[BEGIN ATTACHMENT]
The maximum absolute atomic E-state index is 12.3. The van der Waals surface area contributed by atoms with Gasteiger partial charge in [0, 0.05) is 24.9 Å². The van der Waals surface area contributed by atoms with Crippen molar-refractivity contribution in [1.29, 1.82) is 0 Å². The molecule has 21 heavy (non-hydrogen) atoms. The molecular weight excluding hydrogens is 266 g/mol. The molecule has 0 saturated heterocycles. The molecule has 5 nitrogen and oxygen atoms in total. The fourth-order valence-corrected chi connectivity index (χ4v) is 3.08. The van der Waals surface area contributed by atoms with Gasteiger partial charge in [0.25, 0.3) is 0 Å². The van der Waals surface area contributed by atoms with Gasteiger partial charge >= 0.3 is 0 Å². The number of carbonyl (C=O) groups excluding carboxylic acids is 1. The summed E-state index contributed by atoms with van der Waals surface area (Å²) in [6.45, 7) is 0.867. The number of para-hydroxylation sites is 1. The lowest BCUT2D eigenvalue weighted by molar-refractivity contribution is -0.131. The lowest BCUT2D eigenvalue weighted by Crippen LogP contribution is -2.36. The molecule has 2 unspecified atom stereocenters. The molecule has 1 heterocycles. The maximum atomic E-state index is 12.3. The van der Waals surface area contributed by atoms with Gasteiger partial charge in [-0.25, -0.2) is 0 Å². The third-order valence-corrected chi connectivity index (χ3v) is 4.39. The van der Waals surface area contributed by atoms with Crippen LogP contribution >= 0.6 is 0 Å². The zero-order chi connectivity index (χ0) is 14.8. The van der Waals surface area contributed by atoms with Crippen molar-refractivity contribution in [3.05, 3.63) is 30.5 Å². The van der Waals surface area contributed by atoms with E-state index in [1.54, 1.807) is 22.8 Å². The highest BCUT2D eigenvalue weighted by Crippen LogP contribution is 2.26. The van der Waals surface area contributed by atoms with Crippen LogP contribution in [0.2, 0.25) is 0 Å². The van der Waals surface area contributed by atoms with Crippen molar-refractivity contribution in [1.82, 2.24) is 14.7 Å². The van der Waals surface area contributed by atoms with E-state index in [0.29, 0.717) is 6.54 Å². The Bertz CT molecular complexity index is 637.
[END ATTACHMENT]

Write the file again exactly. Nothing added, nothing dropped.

The maximum absolute atomic E-state index is 12.3. The van der Waals surface area contributed by atoms with Gasteiger partial charge in [0, 0.05) is 24.9 Å². The van der Waals surface area contributed by atoms with Crippen molar-refractivity contribution in [1.29, 1.82) is 0 Å². The molecule has 21 heavy (non-hydrogen) atoms. The molecular weight excluding hydrogens is 266 g/mol. The molecule has 0 saturated heterocycles. The molecule has 5 nitrogen and oxygen atoms in total. The fourth-order valence-corrected chi connectivity index (χ4v) is 3.08. The van der Waals surface area contributed by atoms with Gasteiger partial charge in [0.25, 0.3) is 0 Å². The van der Waals surface area contributed by atoms with Gasteiger partial charge >= 0.3 is 0 Å². The number of carbonyl (C=O) groups excluding carboxylic acids is 1. The summed E-state index contributed by atoms with van der Waals surface area (Å²) in [6.45, 7) is 0.867. The number of para-hydroxylation sites is 1. The lowest BCUT2D eigenvalue weighted by molar-refractivity contribution is -0.131. The lowest BCUT2D eigenvalue weighted by Crippen LogP contribution is -2.36. The molecule has 2 unspecified atom stereocenters. The molecule has 1 heterocycles. The maximum atomic E-state index is 12.3. The van der Waals surface area contributed by atoms with Gasteiger partial charge in [-0.25, -0.2) is 0 Å². The third-order valence-corrected chi connectivity index (χ3v) is 4.39. The van der Waals surface area contributed by atoms with Crippen LogP contribution >= 0.6 is 0 Å². The zero-order chi connectivity index (χ0) is 14.8. The van der Waals surface area contributed by atoms with Crippen molar-refractivity contribution in [3.05, 3.63) is 30.5 Å². The van der Waals surface area contributed by atoms with E-state index in [1.54, 1.807) is 22.8 Å². The highest BCUT2D eigenvalue weighted by Crippen LogP contribution is 2.26. The van der Waals surface area contributed by atoms with Crippen LogP contribution in [0.2, 0.25) is 0 Å². The van der Waals surface area contributed by atoms with Crippen molar-refractivity contribution in [1.82, 2.24) is 14.7 Å². The van der Waals surface area contributed by atoms with E-state index in [0.29, 0.717) is 6.54 Å². The Bertz CT molecular complexity index is 637.